Saturday, January 23, 2010

Orsoni Days 5 & 6

It was kind of obvious that at some stage I'd fall over and have to sleep instead of sitting in bed writing blogs after working for 12 or 14 hours a day.
Just in case anyone was wondering, that's what happened on Friday night. I just fell over.

So, Friday went like this. Up at 07h00. Ignore alarm clock and headache for as long as possible. Crawl out of bed, open the bottle of headache pills that Nancy gave me yesterday, peer into the foreign bottle (American), cringe at the synthetic green colour of the pills, decide to wing it alone without the drugs, so breathe deeply and get on with abluting.

Breakfast at 8. Something I rarely so early in the morning. Muesli, tea (brought my own, 5 Roses ) and a crispy fresh pastry. Wrap up two slices of bread in a serviette for later. Wrap up the pastry too, as I can't face it so early. Headache abates. Must be the 5 Roses tea and the deep breathing.

I'm in the studio just before 9 and off I go. Cutting. Cutting, Cutting. Applying the morter. Standing back, looking. Discussing colour transitions with Antonella. Searching for new colours. Cutting cutting cutting. I get lost in the process. And I'm in a certain style of Happiness that I imagine Buddhist monks attain after many many years of deep meditation. This is my bliss. I hope I never have to sit for hours and hours in silent meditation with minimum food rations trying to get this merry. This mosaic stuff really works for me. Even the slow parts. The parts that don't feel sure. And the bits that have to be pulled out and reworked.

I'm not totally fond of the parts which hold me back from progressing. That state of fear and anxiety experienced by most artists just before they have to plunge into the creative pool. But I am gaining more trust with that familiar process, and moving through it quicker. Nancy and I have discussed this too.

I had my bread for lunch with a cup of tea. Then back to work.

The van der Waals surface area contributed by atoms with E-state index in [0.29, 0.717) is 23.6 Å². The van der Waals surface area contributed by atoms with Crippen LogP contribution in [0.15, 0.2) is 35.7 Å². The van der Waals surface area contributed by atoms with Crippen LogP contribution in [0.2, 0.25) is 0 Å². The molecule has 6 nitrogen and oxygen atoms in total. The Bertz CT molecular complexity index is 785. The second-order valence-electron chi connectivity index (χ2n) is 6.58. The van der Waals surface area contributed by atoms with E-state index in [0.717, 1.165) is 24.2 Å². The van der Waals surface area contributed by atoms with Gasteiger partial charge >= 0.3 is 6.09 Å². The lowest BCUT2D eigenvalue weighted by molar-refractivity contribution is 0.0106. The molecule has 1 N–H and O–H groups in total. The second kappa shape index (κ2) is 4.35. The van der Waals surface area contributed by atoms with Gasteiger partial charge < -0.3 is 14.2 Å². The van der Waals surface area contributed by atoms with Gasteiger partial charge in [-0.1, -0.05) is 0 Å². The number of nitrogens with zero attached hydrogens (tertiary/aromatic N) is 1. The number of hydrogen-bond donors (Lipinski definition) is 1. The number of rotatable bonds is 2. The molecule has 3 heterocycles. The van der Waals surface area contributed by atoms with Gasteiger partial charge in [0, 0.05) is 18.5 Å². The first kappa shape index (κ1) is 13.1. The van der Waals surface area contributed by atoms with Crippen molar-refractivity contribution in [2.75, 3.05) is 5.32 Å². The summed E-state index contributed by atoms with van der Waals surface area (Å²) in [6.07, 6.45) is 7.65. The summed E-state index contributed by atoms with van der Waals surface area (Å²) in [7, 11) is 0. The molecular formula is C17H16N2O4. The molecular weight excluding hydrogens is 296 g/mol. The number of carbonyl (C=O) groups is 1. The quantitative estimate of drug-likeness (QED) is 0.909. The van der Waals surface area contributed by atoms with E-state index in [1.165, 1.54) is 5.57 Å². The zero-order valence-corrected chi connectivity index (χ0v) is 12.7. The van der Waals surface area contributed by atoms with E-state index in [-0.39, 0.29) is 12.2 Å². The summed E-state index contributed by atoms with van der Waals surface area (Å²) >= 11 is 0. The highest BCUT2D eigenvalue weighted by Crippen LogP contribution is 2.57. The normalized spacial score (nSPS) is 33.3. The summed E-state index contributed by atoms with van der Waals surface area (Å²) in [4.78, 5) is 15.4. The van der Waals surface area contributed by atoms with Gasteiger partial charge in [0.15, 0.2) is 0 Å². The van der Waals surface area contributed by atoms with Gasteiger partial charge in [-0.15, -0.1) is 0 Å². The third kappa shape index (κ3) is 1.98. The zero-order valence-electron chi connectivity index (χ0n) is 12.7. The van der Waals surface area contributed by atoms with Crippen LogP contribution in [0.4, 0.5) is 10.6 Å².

In fact I wanted to continue working even after Antonelle and Mirta went home for the day at 5.30. But I'd kind of agreed to attend the Sabbath meal at the kosher restaurant down the road, and just a tiny part of me was curious as to how that would be. So I stayed at my work till around 6.30, hoping to miss all the evening prayers and chaos when the 'crowd' arrived from synagogue, and just rather arrive in time to go straight for the food.. (I know.., I'm mercenary. What can I say? )

What an experience!!
So there I was, in Venice. In a kosher restaurant. A Lubavich affair. That's seriously ultra-orthodox, for those who don't know. A fact I myself hardly know...
The place was packed. I really really could have been somewhere in Israel. Singing and shouting. More singing. A warm welcome from the rabbi host, squeezed into a little place at a long crowded table. Not sure what century I was in. The clothes made it look like hundreds of years ago, the hair do's and the male facial hair too. The singing and the noise made me think I was back at school.

Now listen to this....
I'm sitting at a crowded table, in the middle of Venice, attending a religious celebratory meal. The woman sitting next to me who is there with her husband and children, comes from Israel. Chit chat...,"where do you come from?"